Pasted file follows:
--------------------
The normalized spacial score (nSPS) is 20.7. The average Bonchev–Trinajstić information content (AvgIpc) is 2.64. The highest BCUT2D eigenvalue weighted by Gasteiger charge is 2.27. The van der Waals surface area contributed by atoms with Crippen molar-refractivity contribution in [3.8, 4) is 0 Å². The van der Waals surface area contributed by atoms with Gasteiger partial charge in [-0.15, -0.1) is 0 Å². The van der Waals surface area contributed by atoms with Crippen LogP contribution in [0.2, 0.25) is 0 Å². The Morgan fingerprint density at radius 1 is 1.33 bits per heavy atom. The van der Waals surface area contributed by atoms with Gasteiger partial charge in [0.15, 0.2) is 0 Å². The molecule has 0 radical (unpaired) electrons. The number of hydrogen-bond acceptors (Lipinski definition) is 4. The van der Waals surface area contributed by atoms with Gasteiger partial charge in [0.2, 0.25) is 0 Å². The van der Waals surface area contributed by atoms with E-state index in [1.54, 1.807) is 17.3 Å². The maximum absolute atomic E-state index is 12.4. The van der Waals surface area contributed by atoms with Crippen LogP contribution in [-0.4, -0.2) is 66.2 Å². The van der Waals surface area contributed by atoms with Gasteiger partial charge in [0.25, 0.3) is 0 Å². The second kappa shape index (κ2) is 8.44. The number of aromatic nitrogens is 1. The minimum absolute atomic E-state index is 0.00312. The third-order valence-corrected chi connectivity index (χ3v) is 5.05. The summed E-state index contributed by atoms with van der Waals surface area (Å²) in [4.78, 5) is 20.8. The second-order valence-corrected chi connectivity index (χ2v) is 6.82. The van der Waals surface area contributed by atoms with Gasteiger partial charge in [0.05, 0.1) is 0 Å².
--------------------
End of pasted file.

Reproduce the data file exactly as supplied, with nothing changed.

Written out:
The normalized spacial score (nSPS) is 20.7. The average Bonchev–Trinajstić information content (AvgIpc) is 2.64. The highest BCUT2D eigenvalue weighted by Gasteiger charge is 2.27. The van der Waals surface area contributed by atoms with Crippen molar-refractivity contribution in [3.8, 4) is 0 Å². The van der Waals surface area contributed by atoms with Gasteiger partial charge in [-0.15, -0.1) is 0 Å². The van der Waals surface area contributed by atoms with Crippen LogP contribution in [0.2, 0.25) is 0 Å². The Morgan fingerprint density at radius 1 is 1.33 bits per heavy atom. The van der Waals surface area contributed by atoms with Gasteiger partial charge in [0.15, 0.2) is 0 Å². The molecule has 0 radical (unpaired) electrons. The number of hydrogen-bond acceptors (Lipinski definition) is 4. The van der Waals surface area contributed by atoms with Gasteiger partial charge in [0.2, 0.25) is 0 Å². The van der Waals surface area contributed by atoms with E-state index in [1.54, 1.807) is 17.3 Å². The maximum absolute atomic E-state index is 12.4. The van der Waals surface area contributed by atoms with Crippen LogP contribution in [-0.4, -0.2) is 66.2 Å². The van der Waals surface area contributed by atoms with Gasteiger partial charge in [0.25, 0.3) is 0 Å². The second kappa shape index (κ2) is 8.44. The number of aromatic nitrogens is 1. The minimum absolute atomic E-state index is 0.00312. The third-order valence-corrected chi connectivity index (χ3v) is 5.05. The summed E-state index contributed by atoms with van der Waals surface area (Å²) in [4.78, 5) is 20.8. The second-order valence-corrected chi connectivity index (χ2v) is 6.82. The van der Waals surface area contributed by atoms with Gasteiger partial charge in [0.05, 0.1) is 0 Å².